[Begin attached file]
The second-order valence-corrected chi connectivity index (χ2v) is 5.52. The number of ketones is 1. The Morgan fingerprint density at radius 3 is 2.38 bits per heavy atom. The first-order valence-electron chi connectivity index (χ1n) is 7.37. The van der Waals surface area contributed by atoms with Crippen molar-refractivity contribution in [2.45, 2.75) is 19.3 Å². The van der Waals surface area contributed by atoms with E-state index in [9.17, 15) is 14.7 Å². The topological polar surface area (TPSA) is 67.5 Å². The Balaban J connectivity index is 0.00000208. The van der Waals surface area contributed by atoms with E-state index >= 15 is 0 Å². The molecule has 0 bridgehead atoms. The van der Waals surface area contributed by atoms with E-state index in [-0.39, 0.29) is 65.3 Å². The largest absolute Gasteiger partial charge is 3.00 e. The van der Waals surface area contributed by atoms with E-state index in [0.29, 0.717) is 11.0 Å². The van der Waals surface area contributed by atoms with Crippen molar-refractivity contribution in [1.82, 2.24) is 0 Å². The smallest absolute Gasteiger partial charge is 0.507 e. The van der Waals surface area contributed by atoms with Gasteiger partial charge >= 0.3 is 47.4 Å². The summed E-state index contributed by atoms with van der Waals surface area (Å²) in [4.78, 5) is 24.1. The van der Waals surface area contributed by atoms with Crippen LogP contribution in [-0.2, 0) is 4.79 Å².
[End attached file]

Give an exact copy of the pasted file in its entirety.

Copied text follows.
The second-order valence-corrected chi connectivity index (χ2v) is 5.52. The number of ketones is 1. The Morgan fingerprint density at radius 3 is 2.38 bits per heavy atom. The first-order valence-electron chi connectivity index (χ1n) is 7.37. The van der Waals surface area contributed by atoms with Crippen molar-refractivity contribution in [2.45, 2.75) is 19.3 Å². The van der Waals surface area contributed by atoms with E-state index in [9.17, 15) is 14.7 Å². The topological polar surface area (TPSA) is 67.5 Å². The Balaban J connectivity index is 0.00000208. The van der Waals surface area contributed by atoms with E-state index >= 15 is 0 Å². The molecule has 0 bridgehead atoms. The van der Waals surface area contributed by atoms with E-state index in [-0.39, 0.29) is 65.3 Å². The largest absolute Gasteiger partial charge is 3.00 e. The van der Waals surface area contributed by atoms with E-state index in [0.29, 0.717) is 11.0 Å². The van der Waals surface area contributed by atoms with Crippen molar-refractivity contribution in [1.82, 2.24) is 0 Å². The smallest absolute Gasteiger partial charge is 0.507 e. The van der Waals surface area contributed by atoms with Gasteiger partial charge >= 0.3 is 47.4 Å². The summed E-state index contributed by atoms with van der Waals surface area (Å²) in [4.78, 5) is 24.1. The van der Waals surface area contributed by atoms with Crippen LogP contribution in [-0.2, 0) is 4.79 Å².